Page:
Casino Operator Taps Citi For New CFO

Mohegan Gaming & Entertainment has tapped Ari Glazer, a Citi veteran, as its new CFO; he is to assume the role starting on May 1. Outgoing CFO Carol Anderson decided not to renew her contract, which ended on March 31.

Glazer has spent more than 20 years at Citi advising the gaming and hospitality industry, most recently as a managing director and global head of Gaming and Hospitality client coverage.

According to Mohegan, Glazer will be responsible for all finance activities, including financial planning and analysis, capital markets, accounting, tax, treasury, procurement and cash management for its operations in the US, Canada, and South Korea, plus its digital division. He will report directly to Mohegan president and CEO Ray Pineault.

He will start during the height of the company’s business season. Most customers visit the casino venues between May and August. Mohegan Gaming saw a 4.6% increase in net revenue to $425.2 million in the quarter ended on December 31 compared to the previous year. Meanwhile, operating expenses for the same period grew 16.9% to $393.2 million.

“Ari embodies the visionary leadership and deep financial insight that Mohegan is looking for at this stage of our growth,” Pineault said in a statement. “His skills will be key to our strategy of diversifying Mohegan’s portfolio and strengthening our fiscal foundation.”

Glazer’s appointment comes on the heels of Connecticut-based Mohegan’s February hiring of Kurt Shotzberger as vice president of Financial Planning and Analysis. Shotzberger’s remit includes budgeting, financial modeling, forecasting, financial and operational planning, and strategic planning.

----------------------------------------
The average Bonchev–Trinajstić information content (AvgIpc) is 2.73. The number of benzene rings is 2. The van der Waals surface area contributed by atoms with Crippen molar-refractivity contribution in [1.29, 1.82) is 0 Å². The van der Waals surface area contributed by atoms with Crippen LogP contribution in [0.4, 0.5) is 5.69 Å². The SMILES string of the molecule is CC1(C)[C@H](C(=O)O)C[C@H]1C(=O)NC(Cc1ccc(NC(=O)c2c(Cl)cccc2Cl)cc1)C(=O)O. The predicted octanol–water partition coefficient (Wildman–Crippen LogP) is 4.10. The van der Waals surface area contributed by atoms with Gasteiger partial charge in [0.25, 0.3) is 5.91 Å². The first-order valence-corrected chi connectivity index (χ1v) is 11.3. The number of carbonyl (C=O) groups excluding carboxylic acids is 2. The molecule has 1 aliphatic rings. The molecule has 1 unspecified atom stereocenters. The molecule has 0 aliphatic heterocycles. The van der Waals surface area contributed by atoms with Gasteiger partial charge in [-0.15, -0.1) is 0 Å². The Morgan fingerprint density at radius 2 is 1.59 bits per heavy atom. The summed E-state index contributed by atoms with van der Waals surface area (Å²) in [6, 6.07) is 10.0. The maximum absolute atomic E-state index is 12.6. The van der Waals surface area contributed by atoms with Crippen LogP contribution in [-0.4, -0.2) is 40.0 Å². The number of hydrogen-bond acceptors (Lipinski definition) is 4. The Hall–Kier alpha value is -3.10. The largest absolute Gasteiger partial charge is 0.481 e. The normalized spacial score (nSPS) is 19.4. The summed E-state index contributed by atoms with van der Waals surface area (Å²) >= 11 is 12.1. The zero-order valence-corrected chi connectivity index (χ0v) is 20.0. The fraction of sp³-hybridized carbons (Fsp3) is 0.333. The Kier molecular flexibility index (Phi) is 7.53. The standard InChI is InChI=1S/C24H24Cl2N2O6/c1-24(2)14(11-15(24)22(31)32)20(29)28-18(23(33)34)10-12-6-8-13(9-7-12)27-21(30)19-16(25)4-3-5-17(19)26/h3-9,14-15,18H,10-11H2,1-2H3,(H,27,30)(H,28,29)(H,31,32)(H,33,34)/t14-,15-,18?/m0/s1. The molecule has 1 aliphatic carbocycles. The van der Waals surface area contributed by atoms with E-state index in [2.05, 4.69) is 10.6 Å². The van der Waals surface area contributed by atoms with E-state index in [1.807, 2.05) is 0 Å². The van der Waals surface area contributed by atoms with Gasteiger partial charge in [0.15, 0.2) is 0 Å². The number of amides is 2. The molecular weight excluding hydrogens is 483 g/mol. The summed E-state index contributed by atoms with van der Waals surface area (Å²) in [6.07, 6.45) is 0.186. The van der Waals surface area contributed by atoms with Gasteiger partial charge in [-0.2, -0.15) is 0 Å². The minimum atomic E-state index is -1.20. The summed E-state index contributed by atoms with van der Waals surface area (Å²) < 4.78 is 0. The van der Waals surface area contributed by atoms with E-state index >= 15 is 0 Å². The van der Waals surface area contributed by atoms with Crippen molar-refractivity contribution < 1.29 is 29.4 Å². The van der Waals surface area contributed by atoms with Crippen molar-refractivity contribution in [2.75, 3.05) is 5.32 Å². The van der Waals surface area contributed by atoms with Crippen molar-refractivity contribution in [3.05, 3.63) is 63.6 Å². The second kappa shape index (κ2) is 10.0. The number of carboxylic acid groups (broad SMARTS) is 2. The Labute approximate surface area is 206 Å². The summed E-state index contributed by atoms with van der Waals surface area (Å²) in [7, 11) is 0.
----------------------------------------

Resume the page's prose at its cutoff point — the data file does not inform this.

Glazer’s departure from Citi came at a tumultuous time, however. The banking giant began a significant reorganization in September that winnowed its core businesses to Services, Markets, Wealth, US Personal Banking, and Banking & International. As part of the process, it expects to eliminate 20,000 positions globally outside of its Mexican operations, which are slated for a 2025 initial public offering. The winnowing will be top-to-bottom; some 25% of jobs eliminated will be analysts, directors and managing directors, according to press reports.

“We’re on track with our execution of this effort and it will generate over $1 billion of run-rate savings at the end of the first quarter, purely from the organization efforts that we put in,” said Citi CEO Jane Fraser on the bank’s fourth-quarter earnings call.